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Ghent State Archives

Location Ghent, Belgium
Timeline 2012 - 2014

engineering for a new building housing the state archives

Intro

This new building contains 40 km of closed-volume archives, including ancient manuscripts. The optimal conservation conditions are partly created by the thermal inertia of the very massive deposit walls. In the public space, where the archives are consulted, the concrete ceilings are used for night cooling. Rooflights with photovoltaic cells provide abundant daylight.

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Client(s)
  • Buildings Agency
Architects
  • Arch & Teco Architecture & Planning
  • Robbrecht en Daem architecten
Stats
9525 m²

Story

The great thermal inertia of the very massive depot walls buffer both internal heat and humidity fluctuations and external climate fluctuations.

The State Archives since 1904 keep the records of central and local administrations, convents, churches … - from the 12th century till the 18th century - but had a dire lack of space in the historical Geraard de Duivelsteen. Conditioning and security also no longer met the contemporary standards. The historical location couldn’t be expanded. So the choice was made for a new building, with 40 km of archives (then 7 km). The design by Robbrecht & Daem and Arch. & Teco Architecture & Planning consists of a closed volume for the archives and an open wing for personnel and public. VK took care of the M&E engineering.

The depot spaces are climatised both passively and actively. The great thermal inertia of the very massive depot walls buffer both internal heat and humidity fluctuations and external climate fluctuations. An excellent thermal insulation delivers a K17-level. Furthermore, a high performance all-air conditioning installation meets the strict climate demands.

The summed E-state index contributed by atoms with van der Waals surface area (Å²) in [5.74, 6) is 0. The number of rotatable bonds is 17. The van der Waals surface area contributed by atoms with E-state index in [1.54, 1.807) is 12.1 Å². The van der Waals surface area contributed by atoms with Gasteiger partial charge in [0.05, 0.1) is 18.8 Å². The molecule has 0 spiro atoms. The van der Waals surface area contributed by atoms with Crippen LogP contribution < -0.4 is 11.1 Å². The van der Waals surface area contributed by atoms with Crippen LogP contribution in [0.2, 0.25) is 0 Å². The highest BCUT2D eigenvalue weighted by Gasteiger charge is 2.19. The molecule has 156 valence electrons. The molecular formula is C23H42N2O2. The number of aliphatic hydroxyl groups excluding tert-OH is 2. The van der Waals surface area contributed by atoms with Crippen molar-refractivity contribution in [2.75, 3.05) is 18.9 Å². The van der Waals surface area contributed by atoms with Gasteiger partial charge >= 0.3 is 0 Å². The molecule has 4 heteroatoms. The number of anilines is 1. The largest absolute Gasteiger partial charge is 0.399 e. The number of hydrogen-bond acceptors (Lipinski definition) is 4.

In the public space, the concrete ceilings are left exposed, enabling them to buffer cool night air. As such, there is less demand for air conditioning during the day. Moreover, efficient reflective glazing reduces heat gains.

VK also integrated other energy efficient measures. Lighting is controlled through motion detection and daylight sensors. Rain water is buffered and used for sanitary use. On top of the reading room’s skylights, photovoltaic solar panels were installed, aimed towards the south at an angle of 25°. As a result, the new State Archives have an E-level of E55, 22% less consumption of primary energy than the E70-level in the then new, stricter energy legislation.

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